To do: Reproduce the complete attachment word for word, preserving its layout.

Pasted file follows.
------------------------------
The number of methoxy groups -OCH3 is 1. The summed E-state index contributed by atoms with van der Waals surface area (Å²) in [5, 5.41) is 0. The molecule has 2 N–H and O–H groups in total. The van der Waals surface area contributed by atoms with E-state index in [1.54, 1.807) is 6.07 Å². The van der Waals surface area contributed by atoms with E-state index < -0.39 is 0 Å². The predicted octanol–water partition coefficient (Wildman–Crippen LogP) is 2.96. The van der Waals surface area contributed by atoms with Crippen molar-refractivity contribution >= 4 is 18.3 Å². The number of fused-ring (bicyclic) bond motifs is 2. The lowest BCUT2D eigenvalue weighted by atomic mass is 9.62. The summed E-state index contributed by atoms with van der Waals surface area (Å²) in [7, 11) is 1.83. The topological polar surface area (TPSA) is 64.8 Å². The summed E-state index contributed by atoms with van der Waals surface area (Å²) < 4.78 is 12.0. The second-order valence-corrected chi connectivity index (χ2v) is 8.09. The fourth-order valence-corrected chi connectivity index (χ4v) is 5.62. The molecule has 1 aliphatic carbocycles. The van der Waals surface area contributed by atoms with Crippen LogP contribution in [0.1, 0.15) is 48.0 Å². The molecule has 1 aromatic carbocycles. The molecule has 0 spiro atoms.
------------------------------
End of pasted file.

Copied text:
The number of methoxy groups -OCH3 is 1. The summed E-state index contributed by atoms with van der Waals surface area (Å²) in [5, 5.41) is 0. The molecule has 2 N–H and O–H groups in total. The van der Waals surface area contributed by atoms with E-state index in [1.54, 1.807) is 6.07 Å². The van der Waals surface area contributed by atoms with E-state index < -0.39 is 0 Å². The predicted octanol–water partition coefficient (Wildman–Crippen LogP) is 2.96. The van der Waals surface area contributed by atoms with Crippen molar-refractivity contribution >= 4 is 18.3 Å². The number of fused-ring (bicyclic) bond motifs is 2. The lowest BCUT2D eigenvalue weighted by atomic mass is 9.62. The summed E-state index contributed by atoms with van der Waals surface area (Å²) in [7, 11) is 1.83. The topological polar surface area (TPSA) is 64.8 Å². The summed E-state index contributed by atoms with van der Waals surface area (Å²) < 4.78 is 12.0. The second-order valence-corrected chi connectivity index (χ2v) is 8.09. The fourth-order valence-corrected chi connectivity index (χ4v) is 5.62. The molecule has 1 aliphatic carbocycles. The van der Waals surface area contributed by atoms with Crippen LogP contribution in [0.1, 0.15) is 48.0 Å². The molecule has 1 aromatic carbocycles. The molecule has 0 spiro atoms.